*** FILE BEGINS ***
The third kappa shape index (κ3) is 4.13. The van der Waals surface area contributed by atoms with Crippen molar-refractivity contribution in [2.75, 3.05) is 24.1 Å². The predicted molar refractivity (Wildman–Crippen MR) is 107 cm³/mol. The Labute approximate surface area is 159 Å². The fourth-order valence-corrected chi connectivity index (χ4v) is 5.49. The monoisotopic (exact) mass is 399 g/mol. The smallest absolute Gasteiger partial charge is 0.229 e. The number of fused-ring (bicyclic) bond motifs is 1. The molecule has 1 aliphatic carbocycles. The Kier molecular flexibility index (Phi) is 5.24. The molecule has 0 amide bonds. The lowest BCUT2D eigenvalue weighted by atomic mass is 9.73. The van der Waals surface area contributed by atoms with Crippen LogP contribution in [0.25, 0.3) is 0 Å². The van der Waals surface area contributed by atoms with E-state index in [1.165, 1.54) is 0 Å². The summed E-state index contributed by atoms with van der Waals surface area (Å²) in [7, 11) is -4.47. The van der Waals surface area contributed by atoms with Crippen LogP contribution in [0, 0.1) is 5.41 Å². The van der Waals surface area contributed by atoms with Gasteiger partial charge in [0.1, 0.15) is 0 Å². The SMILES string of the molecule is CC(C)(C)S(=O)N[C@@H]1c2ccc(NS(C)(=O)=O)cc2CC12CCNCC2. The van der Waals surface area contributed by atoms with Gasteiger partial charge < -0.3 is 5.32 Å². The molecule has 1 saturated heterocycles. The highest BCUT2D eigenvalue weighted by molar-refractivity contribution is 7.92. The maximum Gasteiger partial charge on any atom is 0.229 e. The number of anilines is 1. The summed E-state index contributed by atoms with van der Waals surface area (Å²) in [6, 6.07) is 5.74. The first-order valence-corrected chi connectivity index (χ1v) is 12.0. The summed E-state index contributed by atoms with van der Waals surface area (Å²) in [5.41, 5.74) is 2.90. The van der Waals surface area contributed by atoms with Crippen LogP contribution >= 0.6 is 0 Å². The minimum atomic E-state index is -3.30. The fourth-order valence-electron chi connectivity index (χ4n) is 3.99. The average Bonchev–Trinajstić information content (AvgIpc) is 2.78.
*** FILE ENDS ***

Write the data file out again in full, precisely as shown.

The third kappa shape index (κ3) is 4.13. The van der Waals surface area contributed by atoms with Crippen molar-refractivity contribution in [2.75, 3.05) is 24.1 Å². The predicted molar refractivity (Wildman–Crippen MR) is 107 cm³/mol. The Labute approximate surface area is 159 Å². The fourth-order valence-corrected chi connectivity index (χ4v) is 5.49. The monoisotopic (exact) mass is 399 g/mol. The smallest absolute Gasteiger partial charge is 0.229 e. The number of fused-ring (bicyclic) bond motifs is 1. The molecule has 1 aliphatic carbocycles. The Kier molecular flexibility index (Phi) is 5.24. The molecule has 0 amide bonds. The lowest BCUT2D eigenvalue weighted by atomic mass is 9.73. The van der Waals surface area contributed by atoms with Crippen LogP contribution in [0.25, 0.3) is 0 Å². The van der Waals surface area contributed by atoms with E-state index in [1.165, 1.54) is 0 Å². The summed E-state index contributed by atoms with van der Waals surface area (Å²) in [7, 11) is -4.47. The van der Waals surface area contributed by atoms with Crippen LogP contribution in [0, 0.1) is 5.41 Å². The van der Waals surface area contributed by atoms with Gasteiger partial charge in [0.1, 0.15) is 0 Å². The SMILES string of the molecule is CC(C)(C)S(=O)N[C@@H]1c2ccc(NS(C)(=O)=O)cc2CC12CCNCC2. The van der Waals surface area contributed by atoms with Gasteiger partial charge < -0.3 is 5.32 Å². The molecule has 1 saturated heterocycles. The highest BCUT2D eigenvalue weighted by molar-refractivity contribution is 7.92. The maximum Gasteiger partial charge on any atom is 0.229 e. The number of anilines is 1. The summed E-state index contributed by atoms with van der Waals surface area (Å²) in [6, 6.07) is 5.74. The first-order valence-corrected chi connectivity index (χ1v) is 12.0. The summed E-state index contributed by atoms with van der Waals surface area (Å²) in [5.41, 5.74) is 2.90. The van der Waals surface area contributed by atoms with Crippen LogP contribution >= 0.6 is 0 Å². The minimum atomic E-state index is -3.30. The fourth-order valence-electron chi connectivity index (χ4n) is 3.99. The average Bonchev–Trinajstić information content (AvgIpc) is 2.78.